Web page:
Paul and Chani’s relationship is something the romance-lover in me was highlighting every time they were doing something cute or even remotely lovey-dovey. Their relationship developing through a period of growth for Paul was something I found so interesting, especially considering age 15 is a period of growth for regular teenagers too. It’s a time when attraction definitely comes into play and the dreams of Chani that Paul had been having before they even met only solidified their connection. 

I think my favorite character is probably Gurney. While the book continued to get heavier in terms of content and the looming deaths of the future, Gurney made the book more light-hearted and easier to read. I like how soft he is for his Duke and how much he adores Paul. He would stop at nothing to protect him and I think that’s admirable. Not to mention his little songs that give the book a bit of breathing room between the heavy topics. 

“What has mood to do with it? You fight when the necessity arises—no matter the mood! Mood’s a thing for cattle or making love or playing the baliset. It’s not for fighting.”

– Frank Herbert, Dune

The writing style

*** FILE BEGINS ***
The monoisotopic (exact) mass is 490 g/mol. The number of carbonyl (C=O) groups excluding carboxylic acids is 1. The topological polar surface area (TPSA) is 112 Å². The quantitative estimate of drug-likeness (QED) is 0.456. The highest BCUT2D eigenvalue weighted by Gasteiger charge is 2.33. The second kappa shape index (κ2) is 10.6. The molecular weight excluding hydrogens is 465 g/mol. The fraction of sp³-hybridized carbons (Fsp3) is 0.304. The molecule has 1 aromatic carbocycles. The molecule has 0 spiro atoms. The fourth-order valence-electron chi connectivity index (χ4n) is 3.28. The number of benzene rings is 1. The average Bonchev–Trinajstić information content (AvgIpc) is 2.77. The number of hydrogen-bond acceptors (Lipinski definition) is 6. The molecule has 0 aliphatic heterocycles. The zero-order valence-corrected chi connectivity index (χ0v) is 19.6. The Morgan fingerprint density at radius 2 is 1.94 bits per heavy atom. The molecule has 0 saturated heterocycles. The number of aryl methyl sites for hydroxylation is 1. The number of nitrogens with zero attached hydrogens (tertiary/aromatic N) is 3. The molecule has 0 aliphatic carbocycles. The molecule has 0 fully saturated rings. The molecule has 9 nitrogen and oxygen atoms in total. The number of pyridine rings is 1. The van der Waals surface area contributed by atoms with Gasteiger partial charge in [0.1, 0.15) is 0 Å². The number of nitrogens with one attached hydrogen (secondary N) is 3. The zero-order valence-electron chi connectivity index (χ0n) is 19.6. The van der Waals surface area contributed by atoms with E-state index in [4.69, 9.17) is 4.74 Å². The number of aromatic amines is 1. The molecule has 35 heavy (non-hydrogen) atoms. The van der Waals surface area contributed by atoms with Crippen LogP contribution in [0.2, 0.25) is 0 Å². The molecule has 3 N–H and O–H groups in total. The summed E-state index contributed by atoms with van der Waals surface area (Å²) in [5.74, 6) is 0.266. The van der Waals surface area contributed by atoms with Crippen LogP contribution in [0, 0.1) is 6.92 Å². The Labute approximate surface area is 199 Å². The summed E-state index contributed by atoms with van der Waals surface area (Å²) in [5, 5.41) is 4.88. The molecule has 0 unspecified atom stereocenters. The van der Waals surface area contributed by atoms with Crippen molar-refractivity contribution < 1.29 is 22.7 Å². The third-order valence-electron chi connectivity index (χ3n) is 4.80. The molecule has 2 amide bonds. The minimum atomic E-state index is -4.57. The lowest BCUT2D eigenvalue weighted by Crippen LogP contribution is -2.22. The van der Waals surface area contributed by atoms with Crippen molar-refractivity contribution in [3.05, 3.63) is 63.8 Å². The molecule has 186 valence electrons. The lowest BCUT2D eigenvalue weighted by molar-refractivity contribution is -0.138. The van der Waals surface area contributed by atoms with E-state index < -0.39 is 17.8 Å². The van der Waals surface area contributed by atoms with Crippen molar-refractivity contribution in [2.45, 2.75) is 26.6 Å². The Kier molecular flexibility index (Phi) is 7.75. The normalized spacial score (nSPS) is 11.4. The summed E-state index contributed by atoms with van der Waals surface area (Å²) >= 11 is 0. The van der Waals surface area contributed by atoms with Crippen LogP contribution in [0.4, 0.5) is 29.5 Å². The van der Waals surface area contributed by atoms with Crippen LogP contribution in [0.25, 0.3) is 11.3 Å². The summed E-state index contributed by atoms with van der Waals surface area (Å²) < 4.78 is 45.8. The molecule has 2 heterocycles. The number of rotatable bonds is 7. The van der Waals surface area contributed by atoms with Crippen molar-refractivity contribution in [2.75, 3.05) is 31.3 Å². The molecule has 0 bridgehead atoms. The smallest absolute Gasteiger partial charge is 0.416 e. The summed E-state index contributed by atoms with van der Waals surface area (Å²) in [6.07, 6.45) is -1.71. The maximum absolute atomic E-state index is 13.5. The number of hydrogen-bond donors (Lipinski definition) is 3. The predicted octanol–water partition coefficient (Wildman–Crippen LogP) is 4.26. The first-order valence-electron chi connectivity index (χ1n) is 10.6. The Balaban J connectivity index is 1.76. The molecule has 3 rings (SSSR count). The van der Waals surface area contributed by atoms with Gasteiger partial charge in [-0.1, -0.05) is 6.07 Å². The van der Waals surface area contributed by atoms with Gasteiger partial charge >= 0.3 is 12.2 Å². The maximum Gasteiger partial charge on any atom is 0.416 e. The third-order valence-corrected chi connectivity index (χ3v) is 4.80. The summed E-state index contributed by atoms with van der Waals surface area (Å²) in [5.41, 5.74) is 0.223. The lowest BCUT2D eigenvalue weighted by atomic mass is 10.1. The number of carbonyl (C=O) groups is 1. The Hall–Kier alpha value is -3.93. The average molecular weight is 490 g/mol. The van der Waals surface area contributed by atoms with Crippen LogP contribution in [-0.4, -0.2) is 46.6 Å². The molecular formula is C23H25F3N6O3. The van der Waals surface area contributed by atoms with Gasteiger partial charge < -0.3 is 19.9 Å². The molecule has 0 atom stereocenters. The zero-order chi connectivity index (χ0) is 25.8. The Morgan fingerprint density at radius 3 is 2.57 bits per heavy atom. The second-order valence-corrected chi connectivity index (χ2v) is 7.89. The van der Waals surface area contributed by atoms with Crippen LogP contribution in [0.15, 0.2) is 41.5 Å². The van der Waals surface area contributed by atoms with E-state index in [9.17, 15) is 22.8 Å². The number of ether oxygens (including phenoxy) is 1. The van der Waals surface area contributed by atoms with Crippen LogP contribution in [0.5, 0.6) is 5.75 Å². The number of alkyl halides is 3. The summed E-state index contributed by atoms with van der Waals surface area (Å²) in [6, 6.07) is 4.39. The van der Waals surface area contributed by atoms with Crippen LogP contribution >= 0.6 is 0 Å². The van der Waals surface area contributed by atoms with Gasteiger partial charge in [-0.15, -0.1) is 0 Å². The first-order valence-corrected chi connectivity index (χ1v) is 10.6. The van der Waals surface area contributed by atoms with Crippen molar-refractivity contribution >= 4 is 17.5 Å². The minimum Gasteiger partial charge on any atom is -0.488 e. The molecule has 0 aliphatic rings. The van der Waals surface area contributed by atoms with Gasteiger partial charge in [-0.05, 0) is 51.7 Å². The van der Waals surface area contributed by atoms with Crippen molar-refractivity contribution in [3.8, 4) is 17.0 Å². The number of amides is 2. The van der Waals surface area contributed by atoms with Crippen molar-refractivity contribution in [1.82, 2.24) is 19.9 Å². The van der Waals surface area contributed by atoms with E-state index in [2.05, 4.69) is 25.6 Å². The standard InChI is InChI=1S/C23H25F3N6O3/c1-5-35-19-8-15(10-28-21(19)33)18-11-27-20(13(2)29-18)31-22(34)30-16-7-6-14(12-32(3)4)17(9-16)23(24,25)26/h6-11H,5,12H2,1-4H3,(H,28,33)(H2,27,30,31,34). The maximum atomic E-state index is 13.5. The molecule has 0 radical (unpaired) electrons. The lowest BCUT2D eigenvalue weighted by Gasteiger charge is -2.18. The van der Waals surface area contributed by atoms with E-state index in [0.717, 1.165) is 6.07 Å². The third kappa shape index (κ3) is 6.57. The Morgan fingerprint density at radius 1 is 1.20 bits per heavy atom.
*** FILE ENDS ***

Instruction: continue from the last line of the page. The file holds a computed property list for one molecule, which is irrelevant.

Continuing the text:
I don’t think I’ve ever read a book like Dune before. It was so weird to me when I first started reading as I could see all of the perspectives from people in the current scene. It was like I was looking into the minds of every single character at the same time and it was kind of confusing at times. Despite this, I did get used to it and I like how I wasn’t left in the dark all the time and rather knew everything going on behind the scenes. 

“I must not fear. Fear is the mind-killer. Fear is the little-death that brings total obliteration. I will face my fear. I will permit it to pass over me and through me. And when it has gone past I will turn the inner eye to see its path. Where the fear has gone there will be nothing. Only I will remain.”

– Frank Herbert, Dune

I also like how I was given the development of all of the characters and how the other characters perceived the development. One of my favorite parts of the book is when Gurney is mentioning how much Paul has changed and it shows how much has happened from the beginning of the book to then. It was insane to me as I’d been reading non-stop since I got the audiobook so I had hardly felt Paul’s shift in character, but after mentioning that I could see and compare which was interesting to look back on. 

Do I recommend?

I feel like if I had gone into this book using just my kindle again, I probably couldn’t have done it. The audiobook version, particularly the one on Libby, was AMAZING. I felt completely immersed into the story and the narrator managed to create a different voice for each character, differentiating the characters in my mind. It was such a fun read and a book I genuinely struggled to hit pause on. I was so hooked on figuring out the political system, how Paul would fare when he got to his battle against the emperor, what was going to happen to the Baron?! So many questions and I just couldn’t stop!! 

In answer to that question, I do recommend the book, but if you’re someone who’s a little intimidated by the size, the politics, the story, try out the audiobook! 

Rating: 5/5⭐️